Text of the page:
Publication: The Sunday Herald
Fruitmarket Gallery, Edinburgh
One of the difficulties facing any audience of New York-based artist Inka Essenhigh’s painting is finding a suitable inroad into the work. Deciphering it (both thematically and stylistically) is tough – not because of any shortage of clues of information but, rather, because of the reverse. Commentators freely make reference her work as being a hybrid of styles, from high and low culture, east and west, ancient and modern, citing such diverse sources as the European Renaissance and Japanese ‘manga’ – cartoon and comic strip illustrations. With additional references to Blade Runner, Dalí, Pop Art, Surrealism, Francis Bacon and it begins to seem as if there’s hardly a source of visual culture which hasn’t shaped Essenhigh’s work in some way or other.
Because Essenhigh’s visual idiom can appear so new and different, it is possible to genuinely puzzle over these works while teasing out a meaning. Essenhigh herself (in a interview made specially for her Fruitmarket show) is illuminating and obfuscating about her work in roughly equal measure. She claims, for example, that the paintings are no more or no less than what they appear to be – which is an almost useless explication. But then she pointedly takes her audience through several of the works, pointing out their narrative. Once this ‘key’ is given, the puzzling, elusive imagery begins to reveal itself via processes which are paradoxically complex yet simple. Essenhigh’s point of departure can be autobiographical and everyday, as in ‘Sudden Arrival of Morning’ which catalogues the daily ritual of getting out of bed and dressing.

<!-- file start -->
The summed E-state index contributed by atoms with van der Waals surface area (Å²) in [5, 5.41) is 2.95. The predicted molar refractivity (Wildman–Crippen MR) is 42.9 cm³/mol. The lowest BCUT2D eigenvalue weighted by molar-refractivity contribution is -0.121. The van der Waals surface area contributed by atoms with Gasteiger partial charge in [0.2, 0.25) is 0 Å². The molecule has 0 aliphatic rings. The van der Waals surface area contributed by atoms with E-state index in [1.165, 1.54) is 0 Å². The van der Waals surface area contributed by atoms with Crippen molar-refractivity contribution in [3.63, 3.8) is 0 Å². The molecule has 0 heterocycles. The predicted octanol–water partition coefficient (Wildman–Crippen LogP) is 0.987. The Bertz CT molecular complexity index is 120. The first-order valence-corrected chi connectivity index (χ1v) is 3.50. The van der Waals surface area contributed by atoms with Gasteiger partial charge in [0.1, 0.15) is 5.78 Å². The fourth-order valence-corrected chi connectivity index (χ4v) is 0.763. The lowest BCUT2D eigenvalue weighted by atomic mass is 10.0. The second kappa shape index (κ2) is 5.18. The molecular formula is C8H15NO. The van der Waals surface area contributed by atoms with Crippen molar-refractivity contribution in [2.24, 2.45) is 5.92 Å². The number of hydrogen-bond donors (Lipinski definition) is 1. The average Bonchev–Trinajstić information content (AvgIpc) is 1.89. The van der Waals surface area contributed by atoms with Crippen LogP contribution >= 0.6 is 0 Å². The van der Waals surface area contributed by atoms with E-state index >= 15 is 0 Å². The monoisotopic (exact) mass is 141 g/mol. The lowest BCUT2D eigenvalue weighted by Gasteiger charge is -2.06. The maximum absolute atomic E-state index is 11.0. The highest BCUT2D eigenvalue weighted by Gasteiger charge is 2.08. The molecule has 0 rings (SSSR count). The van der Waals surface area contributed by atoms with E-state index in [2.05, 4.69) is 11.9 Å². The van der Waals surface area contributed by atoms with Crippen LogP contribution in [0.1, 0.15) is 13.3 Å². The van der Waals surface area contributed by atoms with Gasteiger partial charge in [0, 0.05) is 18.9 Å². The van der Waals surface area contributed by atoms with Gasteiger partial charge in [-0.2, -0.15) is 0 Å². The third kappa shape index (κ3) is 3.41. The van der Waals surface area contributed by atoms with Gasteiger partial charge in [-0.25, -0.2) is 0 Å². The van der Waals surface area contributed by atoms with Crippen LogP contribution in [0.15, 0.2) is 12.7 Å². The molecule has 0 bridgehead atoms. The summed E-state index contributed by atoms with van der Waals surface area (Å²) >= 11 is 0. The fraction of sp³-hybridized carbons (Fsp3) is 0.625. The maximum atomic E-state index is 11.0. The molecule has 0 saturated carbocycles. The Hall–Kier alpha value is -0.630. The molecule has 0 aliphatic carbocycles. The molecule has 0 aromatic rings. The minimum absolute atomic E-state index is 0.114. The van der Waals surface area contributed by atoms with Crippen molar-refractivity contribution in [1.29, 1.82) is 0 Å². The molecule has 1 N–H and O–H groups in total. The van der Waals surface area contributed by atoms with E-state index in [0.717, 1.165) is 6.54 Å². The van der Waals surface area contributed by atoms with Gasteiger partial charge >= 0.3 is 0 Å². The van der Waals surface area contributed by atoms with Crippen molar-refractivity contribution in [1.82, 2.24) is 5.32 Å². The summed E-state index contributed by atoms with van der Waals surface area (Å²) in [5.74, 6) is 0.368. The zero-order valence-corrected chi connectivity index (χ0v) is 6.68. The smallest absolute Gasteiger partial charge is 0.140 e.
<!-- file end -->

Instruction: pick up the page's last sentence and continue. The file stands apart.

What makes Essenhigh’s works unusual is that they combine narrative sequences into single, coherent images often in a temporal amalgam (unlike conventional comic strips where events unfold through a series of discrete images). The eye, therefore, follows these morphing sequences and characters through a series of lines which often literally connect events and characters. While they may have specific meanings for the artist they are abstract and ambiguous enough to allow a breadth of interpretation. Although the paintings are intensely worked, usually starting from a highly polished ground, and finished in great detail, they reveal a spontaneity in their creation allowing the artist’s imaginative leaps and turns to be followed in a kind of dreamlike order.
Taking its title from an implicit reference to the Glasgow Girls phenomenon described by Jude Birkhauser over a decade ago the work in the Stirling Girls show has been roughly divided into two chronological periods and although the contemporary section has now closed, works by Anne Redpath, Thomas Faed, Victoria Crowe and Marjorie Campbell amongst others still offer a considerable attraction.
The fact that some of these artists had little to do with Stirling, and are also, disconcertingly - given the show’s title - men, adds to a sense of confusion. It also points up the relative scarcity of women artists who lived and worked in the town.
But its still possible to enjoy the characteristic vibrancy of Redpath’s flowers in their Breton vase and to experience the very real skill of Faed, whose ‘Maternal Joy’ painted in the mid-nineteenth century is a small, if sentimental, masterpiece of genre painting. Campbell’s lost looking child and Crowe’s landscape of hills and fencing in the Pentlands are also valuable works which shine out despite, rather than because of, the way they are displayed.